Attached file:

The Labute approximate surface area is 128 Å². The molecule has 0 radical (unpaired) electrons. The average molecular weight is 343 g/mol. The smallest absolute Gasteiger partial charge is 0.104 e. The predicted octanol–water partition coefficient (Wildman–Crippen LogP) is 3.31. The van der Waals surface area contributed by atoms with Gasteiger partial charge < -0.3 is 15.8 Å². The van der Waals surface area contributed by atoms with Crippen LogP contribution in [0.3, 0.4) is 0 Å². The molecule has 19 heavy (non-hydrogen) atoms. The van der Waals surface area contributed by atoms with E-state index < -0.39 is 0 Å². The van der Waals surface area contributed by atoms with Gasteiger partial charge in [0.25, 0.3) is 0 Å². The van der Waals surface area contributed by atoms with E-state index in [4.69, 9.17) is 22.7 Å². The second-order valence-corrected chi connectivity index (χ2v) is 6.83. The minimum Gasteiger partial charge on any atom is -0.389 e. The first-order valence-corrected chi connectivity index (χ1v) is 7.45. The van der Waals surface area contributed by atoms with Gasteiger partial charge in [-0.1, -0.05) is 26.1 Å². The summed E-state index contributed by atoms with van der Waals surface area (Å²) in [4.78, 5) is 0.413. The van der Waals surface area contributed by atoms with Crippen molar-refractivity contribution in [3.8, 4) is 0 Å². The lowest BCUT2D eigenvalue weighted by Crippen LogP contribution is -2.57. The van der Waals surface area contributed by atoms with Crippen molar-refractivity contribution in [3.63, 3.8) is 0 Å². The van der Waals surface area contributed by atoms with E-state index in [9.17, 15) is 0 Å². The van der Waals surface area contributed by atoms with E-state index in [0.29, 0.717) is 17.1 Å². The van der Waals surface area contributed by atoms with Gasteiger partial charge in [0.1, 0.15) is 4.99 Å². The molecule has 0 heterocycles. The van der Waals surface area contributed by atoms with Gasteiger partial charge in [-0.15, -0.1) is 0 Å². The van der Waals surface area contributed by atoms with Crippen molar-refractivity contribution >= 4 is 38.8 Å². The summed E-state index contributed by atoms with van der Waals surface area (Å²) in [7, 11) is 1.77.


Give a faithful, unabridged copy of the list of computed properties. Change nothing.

The Labute approximate surface area is 128 Å². The molecule has 0 radical (unpaired) electrons. The average molecular weight is 343 g/mol. The smallest absolute Gasteiger partial charge is 0.104 e. The predicted octanol–water partition coefficient (Wildman–Crippen LogP) is 3.31. The van der Waals surface area contributed by atoms with Gasteiger partial charge < -0.3 is 15.8 Å². The van der Waals surface area contributed by atoms with Crippen LogP contribution in [0.3, 0.4) is 0 Å². The molecule has 19 heavy (non-hydrogen) atoms. The van der Waals surface area contributed by atoms with E-state index < -0.39 is 0 Å². The van der Waals surface area contributed by atoms with Gasteiger partial charge in [0.25, 0.3) is 0 Å². The van der Waals surface area contributed by atoms with E-state index in [4.69, 9.17) is 22.7 Å². The second-order valence-corrected chi connectivity index (χ2v) is 6.83. The minimum Gasteiger partial charge on any atom is -0.389 e. The first-order valence-corrected chi connectivity index (χ1v) is 7.45. The van der Waals surface area contributed by atoms with Gasteiger partial charge in [-0.1, -0.05) is 26.1 Å². The summed E-state index contributed by atoms with van der Waals surface area (Å²) in [4.78, 5) is 0.413. The van der Waals surface area contributed by atoms with Crippen molar-refractivity contribution in [3.8, 4) is 0 Å². The lowest BCUT2D eigenvalue weighted by Crippen LogP contribution is -2.57. The van der Waals surface area contributed by atoms with Crippen molar-refractivity contribution in [3.63, 3.8) is 0 Å². The van der Waals surface area contributed by atoms with E-state index in [9.17, 15) is 0 Å². The van der Waals surface area contributed by atoms with E-state index in [0.29, 0.717) is 17.1 Å². The van der Waals surface area contributed by atoms with Gasteiger partial charge in [0.1, 0.15) is 4.99 Å². The molecule has 0 heterocycles. The van der Waals surface area contributed by atoms with Gasteiger partial charge in [-0.15, -0.1) is 0 Å². The van der Waals surface area contributed by atoms with Crippen molar-refractivity contribution >= 4 is 38.8 Å². The summed E-state index contributed by atoms with van der Waals surface area (Å²) in [7, 11) is 1.77.